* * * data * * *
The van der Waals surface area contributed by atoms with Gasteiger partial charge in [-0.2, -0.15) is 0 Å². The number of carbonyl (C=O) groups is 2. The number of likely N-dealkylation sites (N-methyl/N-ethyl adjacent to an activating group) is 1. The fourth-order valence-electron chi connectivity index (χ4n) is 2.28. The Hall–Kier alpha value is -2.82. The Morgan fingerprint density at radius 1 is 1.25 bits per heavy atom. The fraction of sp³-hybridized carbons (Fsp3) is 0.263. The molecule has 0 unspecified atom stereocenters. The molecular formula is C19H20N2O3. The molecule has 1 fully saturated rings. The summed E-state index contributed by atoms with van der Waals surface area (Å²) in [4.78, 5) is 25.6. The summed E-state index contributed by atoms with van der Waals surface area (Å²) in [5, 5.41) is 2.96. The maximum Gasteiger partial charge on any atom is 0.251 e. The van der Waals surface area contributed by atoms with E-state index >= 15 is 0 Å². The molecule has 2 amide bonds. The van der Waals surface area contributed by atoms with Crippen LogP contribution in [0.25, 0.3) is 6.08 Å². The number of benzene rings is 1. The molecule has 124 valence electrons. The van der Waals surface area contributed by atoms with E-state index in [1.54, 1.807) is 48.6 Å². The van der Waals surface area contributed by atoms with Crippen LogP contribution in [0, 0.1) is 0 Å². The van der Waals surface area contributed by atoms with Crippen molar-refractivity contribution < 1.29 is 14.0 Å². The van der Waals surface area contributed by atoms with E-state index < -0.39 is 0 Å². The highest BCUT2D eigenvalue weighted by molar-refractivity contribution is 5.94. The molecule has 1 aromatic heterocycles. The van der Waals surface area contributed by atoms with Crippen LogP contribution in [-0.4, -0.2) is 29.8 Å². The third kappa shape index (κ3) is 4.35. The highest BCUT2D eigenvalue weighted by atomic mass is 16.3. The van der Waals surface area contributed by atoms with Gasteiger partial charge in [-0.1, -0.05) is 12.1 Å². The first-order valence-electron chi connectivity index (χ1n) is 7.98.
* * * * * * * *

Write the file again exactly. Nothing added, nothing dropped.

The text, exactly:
The van der Waals surface area contributed by atoms with Gasteiger partial charge in [-0.2, -0.15) is 0 Å². The number of carbonyl (C=O) groups is 2. The number of likely N-dealkylation sites (N-methyl/N-ethyl adjacent to an activating group) is 1. The fourth-order valence-electron chi connectivity index (χ4n) is 2.28. The Hall–Kier alpha value is -2.82. The Morgan fingerprint density at radius 1 is 1.25 bits per heavy atom. The fraction of sp³-hybridized carbons (Fsp3) is 0.263. The molecule has 0 unspecified atom stereocenters. The molecular formula is C19H20N2O3. The molecule has 1 fully saturated rings. The summed E-state index contributed by atoms with van der Waals surface area (Å²) in [4.78, 5) is 25.6. The summed E-state index contributed by atoms with van der Waals surface area (Å²) in [5, 5.41) is 2.96. The maximum Gasteiger partial charge on any atom is 0.251 e. The van der Waals surface area contributed by atoms with E-state index >= 15 is 0 Å². The molecule has 2 amide bonds. The van der Waals surface area contributed by atoms with Crippen LogP contribution in [0.25, 0.3) is 6.08 Å². The number of benzene rings is 1. The molecule has 124 valence electrons. The van der Waals surface area contributed by atoms with E-state index in [1.54, 1.807) is 48.6 Å². The van der Waals surface area contributed by atoms with Crippen LogP contribution in [0, 0.1) is 0 Å². The van der Waals surface area contributed by atoms with Crippen molar-refractivity contribution < 1.29 is 14.0 Å². The van der Waals surface area contributed by atoms with E-state index < -0.39 is 0 Å². The highest BCUT2D eigenvalue weighted by molar-refractivity contribution is 5.94. The molecule has 1 aromatic heterocycles. The van der Waals surface area contributed by atoms with Crippen LogP contribution in [-0.4, -0.2) is 29.8 Å². The third kappa shape index (κ3) is 4.35. The highest BCUT2D eigenvalue weighted by atomic mass is 16.3. The van der Waals surface area contributed by atoms with Gasteiger partial charge in [-0.1, -0.05) is 12.1 Å². The first-order valence-electron chi connectivity index (χ1n) is 7.98.